for example:

    He walked in silence for several moments. It was refreshing to her to know that she had gotten under his skin. The cadre running this show must be delicately balanced, she mused, because everyone seemed to be the greediest, most power hungry person she had met. How they were all getting along beat the hell out of her though.

    For example, this is just a average ordinary, run-of-the-mill paragraph. Yet, if you notice the italics portion, you see what Kate's thinking at that very moment. It shows the reader what she thinks, feels and contemplates about what is happening before her. Sometimes, structure is just learning how to keep the reader in the mind of your character. A entire chapter can be one scene, or it could be many scenes that flip back and forth with page breaks. It's totally up to you, the writer to decide. I have many chapters in this novel that are total scenes in and of themselves. However, I also have several that are split between them...it depended on what I needed at the time. Sometimes, i split a scene into multiple chapters, depending on where there's a point that I can cliffhang the reader...

    So, relax, and let the ideas come to you...it will be okay in the end.
     
  8. mammamaia
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    mammamaia nit-picker-in-chief Contributor

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    your first post states that mckee 'suggests' that number, which to me equals that he's saying this many should be used...

    but in your second reference to the book, saying that novelists 'may have' means to me that there could be that many in some novels, not that all novelists are only allowed to use that many...

    so, till we know exactly what it was that mckee actually wrote, confusion reigns! ;-)
     
  9. sorites
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    sorites Senior Member

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    It's 60+ i.e. may be more than 60. I doubt the author is saying that a book must have X number of scenes.

    A regular book is what, 60,000 words? If a scene takes, on average, about 1,000 words, then that would be about 60 scenes. But books are longer than that--maybe 80,000 words (or more). Also, scenes might take more than 1,000 words to complete. So that could still average somewhere around 60 scenes. Longer books could possibly have more.

    I've never read the book the OP mentions, but I think it's possible to reason out why the author might have said what he did. It seems to make sense.

    It might also be useful to talk a little about what is meant by 'scene' as he uses it. A scene, as I understand it, consists of: 1) a character, 2) his/her goal, 3) conflict - another character (antagonist) who denies the character from the goal, 4) setback - the result of the conflict. I'm sure we'll here from others and how they would answer the question, what is a scene? I'm curious if the author says what he means by it.
     
  10. sorites
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    sorites Senior Member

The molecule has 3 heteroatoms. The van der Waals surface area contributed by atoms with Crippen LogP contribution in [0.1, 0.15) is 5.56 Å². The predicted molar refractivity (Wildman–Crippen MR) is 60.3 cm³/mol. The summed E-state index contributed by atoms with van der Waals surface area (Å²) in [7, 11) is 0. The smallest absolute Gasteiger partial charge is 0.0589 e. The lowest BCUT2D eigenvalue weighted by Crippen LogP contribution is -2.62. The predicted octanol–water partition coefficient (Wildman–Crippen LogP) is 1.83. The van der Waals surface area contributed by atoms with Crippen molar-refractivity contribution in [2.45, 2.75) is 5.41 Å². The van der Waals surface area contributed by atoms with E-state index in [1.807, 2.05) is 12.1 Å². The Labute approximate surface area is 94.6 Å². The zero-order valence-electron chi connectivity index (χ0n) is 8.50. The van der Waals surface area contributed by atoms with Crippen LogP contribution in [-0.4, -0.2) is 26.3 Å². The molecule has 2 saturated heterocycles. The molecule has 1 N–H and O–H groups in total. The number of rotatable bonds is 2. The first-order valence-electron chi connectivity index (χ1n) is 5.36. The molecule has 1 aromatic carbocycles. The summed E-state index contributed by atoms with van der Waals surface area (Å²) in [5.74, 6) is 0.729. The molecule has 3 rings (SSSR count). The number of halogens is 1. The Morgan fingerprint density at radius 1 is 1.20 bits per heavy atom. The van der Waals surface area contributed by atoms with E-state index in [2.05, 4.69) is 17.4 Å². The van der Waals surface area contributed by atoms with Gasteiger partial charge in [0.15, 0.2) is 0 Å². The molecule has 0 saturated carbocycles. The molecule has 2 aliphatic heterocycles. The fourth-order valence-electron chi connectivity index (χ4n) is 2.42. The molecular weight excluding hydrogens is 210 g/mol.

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    I agree. I think they are to be interwoven. The point is that we aren't supposed to notice we're learning this stuff, I think. It just happens "naturally," so to speak. If two characters are walking along the road and one is explaining a whole bunch of stuff to the other guy, even if the other person is asking questions, it's boring. But if you introduce conflict, then the dialogue should be spicier and educational at the same time. Plus, you will probably have more opportunities to introduce information outside of dialogue (i.e. by setting, narration, etc.). I don't have a lot of experience writing fiction, so I'm just riffing off of what you said, but does that make sense?

    I understand what you mean by charge movement now. Thank you.

    Yes, I would say your revisions strengthen the scene. How did you go about identifying the things to improve there? Does it have something to do with charge movement?

    I have been working on developing scenes where the character has a goal, but fails due to another character's actions. In the followup, he reacts emotionally, then logically, reasoning his way to his new goal, and hence, a new scene.

    The charge movement concept seems obvious, but foreign to me at the same time. I don't consciously think in those terms when I'm writing a scene, but I can recognize the charges in a scene after the fact, upon analysis. Maybe it's just a matter of practice and conscious application.
     
  11. mammamaia
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    mammamaia nit-picker-in-chief Contributor

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    for YA fiction, probably, but not adult market novels... most of those run 100k and up... many will weigh in at double that and some even more...
     
  12. Iaevich
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    Iaevich Member

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    Um... I guess laying down the charges helps. Also making sure they escalate is another useful tool. It's clear that the hotdog is the key part of the scene, so I just wanted to give the guy motivation (linking it into the beginning), and provide a causal link for the end (previously, it was just bad luck that the car went past, and it looks a bit farcical... if you take the fact that the man is hurried all the way through it's more logical that something could happen to the hotdog with a pedestrian)